The author gives us another example of the trope in midrash halachah that he introduced in the prior mitzvah/essay.  The source verse, the same verse we have been working with in the last several mitzvot, lists “n’darecha,” “the things you vowed,” as among the things someone may not eat outside Jerusalem.  Again the author quotes midrash halachah, in the same form as we just saw.  It starts with the word “n’darecha,” and says that means olah.  (It does not say why it thinks that is what the word means.)  Then comes the familiar phrase, “v’lo bah hakatuv elah,” “the verse only comes to teach” that no one is allowed to eat an olah anywhere, either before or after the sacrificial blood is sprinkled on the altar.  (It does not say why it thinks the verse means an olah may not be eaten anywhere rather than only outside Jerusalem.)   But the author tells us the prohibition in this mitzvah also covers any “moel bakadashim,” “breach of holiness as to sacrifices.” Again, though, the author reminds us that the idiomatic phrase “v’lo bah hakatuv elah” means the stated rule is included in the mitzvah, not that the stated rule is the only meaning of the mitzvah.

Some sacrifices, the olot, are not eaten at all.  Part of the meat of some sacrifices, the hattat and asham, is eaten by cohanim.  Part of some sacrifices, the shlamim and todah, is eaten in Jerusalem by the owner and his or her guests.  These last are called “kadshim kalim,” “sacrifices of lesser holiness.”  Mitzvah #448 prohibits eating kadshim kalim before the blood has been sprinkled on the altar.  These sacrifices have a dual focus: the owner focuses on the spiritual by bringing a sacrifice, and also focuses on the temporal by eating a meal of that sacrifice.  The point of this mitzvah is to emphasize that the spiritual should come first, and the temporal second. The author suggests we might generalize this lesson to other areas of our lives.

Finally we return to bikkurim, the first fruits we learned about in mitzvah #91.  Each farmer would save the first fruit of the season of each of the seven foods for which Israel is praised, drying it if it was not going to be delivered while it was still fresh, and arranging it beautifully in a basket or other vessel.  The farmer would bring the fruit to the Temple and give it to a cohen on duty. We will see in mitzvah #606 that the owner recites a speech when delivering the bikkurim. The cohen gets to eat the fruit, but, according to mitzvah #449, not until the fruit has been placed down in the azarah.  The mitzvah also prohibits people other than cohanim from eating bikkurim at all.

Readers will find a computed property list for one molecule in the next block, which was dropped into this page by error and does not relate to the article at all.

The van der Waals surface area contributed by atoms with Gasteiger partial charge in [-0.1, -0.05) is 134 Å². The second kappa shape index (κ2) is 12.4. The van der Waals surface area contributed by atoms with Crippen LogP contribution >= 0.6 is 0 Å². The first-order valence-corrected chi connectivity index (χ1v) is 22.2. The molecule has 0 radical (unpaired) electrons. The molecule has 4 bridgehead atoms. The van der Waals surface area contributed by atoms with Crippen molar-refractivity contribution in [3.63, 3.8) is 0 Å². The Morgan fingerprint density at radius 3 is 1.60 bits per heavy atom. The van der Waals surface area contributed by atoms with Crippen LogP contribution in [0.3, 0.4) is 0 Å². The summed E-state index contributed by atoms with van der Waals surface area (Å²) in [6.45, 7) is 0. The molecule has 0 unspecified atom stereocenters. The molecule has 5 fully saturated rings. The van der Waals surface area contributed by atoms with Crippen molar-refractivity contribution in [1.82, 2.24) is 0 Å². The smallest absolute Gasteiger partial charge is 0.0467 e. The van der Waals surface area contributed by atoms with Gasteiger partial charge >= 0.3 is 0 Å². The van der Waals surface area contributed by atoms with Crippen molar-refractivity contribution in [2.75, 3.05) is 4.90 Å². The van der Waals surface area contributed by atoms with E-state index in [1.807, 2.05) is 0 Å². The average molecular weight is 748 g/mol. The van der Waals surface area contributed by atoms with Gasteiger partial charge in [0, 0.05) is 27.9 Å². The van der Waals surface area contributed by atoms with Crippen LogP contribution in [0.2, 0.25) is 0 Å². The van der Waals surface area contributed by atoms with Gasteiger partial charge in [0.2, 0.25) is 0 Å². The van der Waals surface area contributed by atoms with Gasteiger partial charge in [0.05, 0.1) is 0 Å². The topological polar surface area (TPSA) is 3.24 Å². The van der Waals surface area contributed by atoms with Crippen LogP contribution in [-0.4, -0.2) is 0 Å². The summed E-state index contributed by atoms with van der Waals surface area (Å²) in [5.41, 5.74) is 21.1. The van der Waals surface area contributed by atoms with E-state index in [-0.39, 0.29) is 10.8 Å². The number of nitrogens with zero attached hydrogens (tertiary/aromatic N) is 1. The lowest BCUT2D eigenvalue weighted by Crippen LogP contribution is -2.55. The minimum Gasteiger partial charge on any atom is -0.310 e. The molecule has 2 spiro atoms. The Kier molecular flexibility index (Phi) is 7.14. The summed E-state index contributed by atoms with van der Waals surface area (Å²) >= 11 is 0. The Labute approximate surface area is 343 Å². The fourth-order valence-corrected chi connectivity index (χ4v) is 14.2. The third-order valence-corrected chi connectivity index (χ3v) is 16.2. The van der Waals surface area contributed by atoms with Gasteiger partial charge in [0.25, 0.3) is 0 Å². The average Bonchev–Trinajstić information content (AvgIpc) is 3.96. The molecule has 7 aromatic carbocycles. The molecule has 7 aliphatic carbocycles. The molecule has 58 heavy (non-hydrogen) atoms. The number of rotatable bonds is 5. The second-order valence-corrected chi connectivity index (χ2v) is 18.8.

The author says he covered the shoresh of bikkurim when bikkurim were first mentioned in mitzvah #91 and that his reasoning there covers this mitzvah as well.  (There the author focused on our expressing gratitude for harvests by dedicating the first of the harvest to God.)  He does not repeat here, explaining that unnecessary repetition is burdensome to a student.

The author details when violation of this mitzvah was subject to punishment.  No one is punishable for eating bikkurim until the bikkurim entered Jerusalem; if someone ate bikkurim before the bikkurim arrived in Jerusalem, the eater could not be punished.  After that, an ordinary person who purposely ate bikkurim was subject to death imposed by God.  A cohen who purposely ate bikkurim after they had been brought to Jerusalem but before they had been placed down in the azarah was subject to malkot. That is independent of whether the required text had or had not been recited.  Someone who ate bikkurim b’shogeg, for example the person did not know he or she was prohibited from eating the bikkurim, would have to make good the loss plus a penalty of 25%.  Note that cohanim, who would eventually be allowed to eat the bikkurim, may be punishable for eating bikkurim before all the required preconditions have been met.  Similarly, someone who eats ma’aser sheni outside Jerusalem is punishable even though that person could have legitimately eaten the same ma’aser sheni in Jerusalem.  Context matters.